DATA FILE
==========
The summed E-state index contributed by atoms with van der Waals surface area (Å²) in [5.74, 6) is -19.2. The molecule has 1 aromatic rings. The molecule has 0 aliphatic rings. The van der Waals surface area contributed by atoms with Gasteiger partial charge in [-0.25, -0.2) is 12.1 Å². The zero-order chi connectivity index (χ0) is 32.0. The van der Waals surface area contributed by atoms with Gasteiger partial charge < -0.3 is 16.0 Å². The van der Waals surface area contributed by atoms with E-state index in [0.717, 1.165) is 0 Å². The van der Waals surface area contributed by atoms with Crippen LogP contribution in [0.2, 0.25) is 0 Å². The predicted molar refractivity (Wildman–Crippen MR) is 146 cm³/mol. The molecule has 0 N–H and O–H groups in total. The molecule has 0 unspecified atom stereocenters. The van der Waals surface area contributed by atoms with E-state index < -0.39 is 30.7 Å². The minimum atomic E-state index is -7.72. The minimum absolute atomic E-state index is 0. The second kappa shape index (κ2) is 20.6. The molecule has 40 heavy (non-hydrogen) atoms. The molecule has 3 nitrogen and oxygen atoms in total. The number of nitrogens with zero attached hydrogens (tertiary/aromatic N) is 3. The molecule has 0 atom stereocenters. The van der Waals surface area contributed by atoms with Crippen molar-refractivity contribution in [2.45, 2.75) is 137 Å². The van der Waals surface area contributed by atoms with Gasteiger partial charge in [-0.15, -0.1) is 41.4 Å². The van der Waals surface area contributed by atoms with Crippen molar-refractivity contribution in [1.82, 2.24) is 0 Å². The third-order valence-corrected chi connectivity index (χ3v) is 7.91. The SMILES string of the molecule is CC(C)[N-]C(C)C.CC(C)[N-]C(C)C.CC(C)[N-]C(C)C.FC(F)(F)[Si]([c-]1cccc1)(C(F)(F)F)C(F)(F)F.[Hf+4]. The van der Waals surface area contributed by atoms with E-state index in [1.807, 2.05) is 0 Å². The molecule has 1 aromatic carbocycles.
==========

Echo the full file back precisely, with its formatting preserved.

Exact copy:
The summed E-state index contributed by atoms with van der Waals surface area (Å²) in [5.74, 6) is -19.2. The molecule has 1 aromatic rings. The molecule has 0 aliphatic rings. The van der Waals surface area contributed by atoms with Gasteiger partial charge in [-0.25, -0.2) is 12.1 Å². The zero-order chi connectivity index (χ0) is 32.0. The van der Waals surface area contributed by atoms with Gasteiger partial charge < -0.3 is 16.0 Å². The van der Waals surface area contributed by atoms with E-state index in [0.717, 1.165) is 0 Å². The van der Waals surface area contributed by atoms with Crippen LogP contribution in [0.2, 0.25) is 0 Å². The predicted molar refractivity (Wildman–Crippen MR) is 146 cm³/mol. The molecule has 0 N–H and O–H groups in total. The molecule has 0 unspecified atom stereocenters. The van der Waals surface area contributed by atoms with E-state index < -0.39 is 30.7 Å². The minimum atomic E-state index is -7.72. The minimum absolute atomic E-state index is 0. The second kappa shape index (κ2) is 20.6. The molecule has 40 heavy (non-hydrogen) atoms. The molecule has 3 nitrogen and oxygen atoms in total. The number of nitrogens with zero attached hydrogens (tertiary/aromatic N) is 3. The molecule has 0 atom stereocenters. The van der Waals surface area contributed by atoms with Crippen molar-refractivity contribution in [2.45, 2.75) is 137 Å². The van der Waals surface area contributed by atoms with Gasteiger partial charge in [-0.15, -0.1) is 41.4 Å². The van der Waals surface area contributed by atoms with Crippen molar-refractivity contribution in [1.82, 2.24) is 0 Å². The third-order valence-corrected chi connectivity index (χ3v) is 7.91. The SMILES string of the molecule is CC(C)[N-]C(C)C.CC(C)[N-]C(C)C.CC(C)[N-]C(C)C.FC(F)(F)[Si]([c-]1cccc1)(C(F)(F)F)C(F)(F)F.[Hf+4]. The van der Waals surface area contributed by atoms with E-state index in [1.807, 2.05) is 0 Å². The molecule has 1 aromatic carbocycles.